By Larry Ferlazzo: An award-winning English and Social Studies teacher at Luther Burbank High School in Sacramento, Calif., Larry Ferlazzo is the author of Helping Students Motivate Themselves: Practical Answers To Classroom Challenges, The ESL/ELL Teacher's Survival Guide, and Building Parent Engagement In Schools.
"The interest in inquiry-based learning seems to ebb and flow based on–well, it’s not clear why it ever ebbs.
In short, it is a student-centered, Constructivist approach to learning that requires critical thinking, and benefits from technology, collaboration, resourcefulness, and other modern learning skills that never seem to fall out of favor themselves.
Regardless, St Oliver Plunkett Primary School has put together two very useful images that can help you populate your iPad–or classroom of iPads–with apps that support both inquiry-based learning (the second image below), and a more general approach to pedagogy based on Apple’s uber-popular tablet (the top image)."
"The iPad is a great tool for accessing and creating content. Teachers can also use this device to collect and organize student work. Here are a few ways you can turn your iPad into an assessment tool:"
"A Guide to the iPad in Primary Education is an illustrated reference book to guide teachers through using the iPad successfully within the Primary Curriculum. Written by Adam Foster, an experienced Primary School Teacher and Apple Distinguished Educator, the eBook is divided into chapters covering:
- Management of iPads. - Maximising the iPad's camera. - Teaching with the iPad. - iPad Workflows and Pupil Examples. - Film-making, screen-casting and eBook creation. - Early Years and more.
The book also includes over 40 minutes of video tutorials and many classroom based ideas for all year groups."
"There are times when taking a note in a written format is not a practical option. You might for instance be attending a lecture or a conference or you might simply prefer to listen to your recorded notes instead of reading them, in these cases apps such as the ones below are what you will use for audio note taking. While keeping the basic note taking features, all of these apps are fantastic for recording notes and adding audio to your notes. I invite you to check out the selection I have below and share with us what you thin about it."
This is a common concern of teachers who are new to project-based learning. Things can appear to be going smoothly -- students have been engaged by the project, they've been learning content and skills, they've been busy and meeting deadlines -- but their thinking is not as in-depth and their final products not as polished as they should be. If this is your experience, it's time to ask yourself some questions:
"Google Drive is a powerful productivity suite with an increasing potential in education. From storing documents to creating stunning presentations and drawings, Google Drive empowers you with the necessary tools to enhance your productivity and augment your workflow. I have been sharing several guides and materials on how teachers can tap into the power of this platform and this section aggregates all I have shared in this regard so far."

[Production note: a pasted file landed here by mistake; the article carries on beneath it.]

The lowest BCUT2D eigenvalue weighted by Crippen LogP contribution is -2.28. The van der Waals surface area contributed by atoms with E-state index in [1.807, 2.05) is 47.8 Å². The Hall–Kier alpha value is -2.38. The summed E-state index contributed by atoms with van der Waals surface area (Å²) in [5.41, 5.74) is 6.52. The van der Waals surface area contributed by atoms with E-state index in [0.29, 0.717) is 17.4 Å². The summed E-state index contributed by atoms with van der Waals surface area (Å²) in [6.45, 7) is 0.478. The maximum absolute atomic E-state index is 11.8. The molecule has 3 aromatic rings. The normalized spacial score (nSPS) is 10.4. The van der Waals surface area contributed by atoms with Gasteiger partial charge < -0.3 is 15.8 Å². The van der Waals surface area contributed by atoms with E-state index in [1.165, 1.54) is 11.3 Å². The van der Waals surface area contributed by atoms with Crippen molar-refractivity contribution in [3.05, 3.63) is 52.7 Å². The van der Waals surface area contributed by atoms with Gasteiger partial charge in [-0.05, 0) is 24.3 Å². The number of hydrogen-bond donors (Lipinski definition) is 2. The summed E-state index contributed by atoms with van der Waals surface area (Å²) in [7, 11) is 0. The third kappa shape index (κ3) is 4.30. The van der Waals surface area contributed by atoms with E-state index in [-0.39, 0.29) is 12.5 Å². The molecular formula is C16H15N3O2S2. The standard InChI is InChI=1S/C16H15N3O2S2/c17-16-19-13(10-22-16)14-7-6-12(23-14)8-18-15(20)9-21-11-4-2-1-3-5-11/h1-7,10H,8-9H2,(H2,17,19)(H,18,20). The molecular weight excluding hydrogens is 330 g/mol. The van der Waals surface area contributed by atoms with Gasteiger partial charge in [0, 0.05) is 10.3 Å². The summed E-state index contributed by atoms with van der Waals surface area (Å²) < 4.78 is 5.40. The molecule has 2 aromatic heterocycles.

"The possibilities for the use of timeline tools in the class are endless. Whether you want to teach salient historical incidents, chronological order of events, or explain a developmental process in biology or simply outline the major learning curves for the year, timeline creation tools are the ideal platforms to implement."
When the iPad first launched it was pegged squarely as a media consumption device. To create professional art and design, you'd still need a fully-fledged laptop or desktop system running a full-fat operating system like Mac OS or Windows.
"The following is an excerpt from the book The App Generation: How Today’s Youth Navigate Identity, Intimacy, and Imagination in a Digital World by Howard Gardner and Katie Davis.
Let’s dive directly into the world of educational apps. Our survey suggests that the majority — one might even say, the vast majority — of educational apps encourage pursuit of the goals and means of traditional education by digital means. They constitute convenient, neat, sometimes even seductive pathways to accomplish what were already goals in an earlier era: mastering concepts, learning arithmetical operations, identifying geographical locations or historical figures or key biological or chemical or physical processes. We could dub them “digital textbooks” or “lectures” or “pre-programmed educational conversations.” Decades ago, major behaviorist B. F. Skinner called for teaching machines that would automate the traditional classroom, allow students to proceed at their own rate, provide positive feedback on correct answers, and either repeat a missed item or present that item via another pathway. Those sympathetic to Skinner’s brand of psychology and to its associated educational regimen would easily recognize many apps today and would likely nod in approval at their slick, seductive interfaces."
We’d had enough technology, and now it was time to re-engage as a class. Clearly, the iMacs had become a deterrent to learning rather than a catalyst, so it was time to re-group. Would I recommend the above strategy to middle or high school students?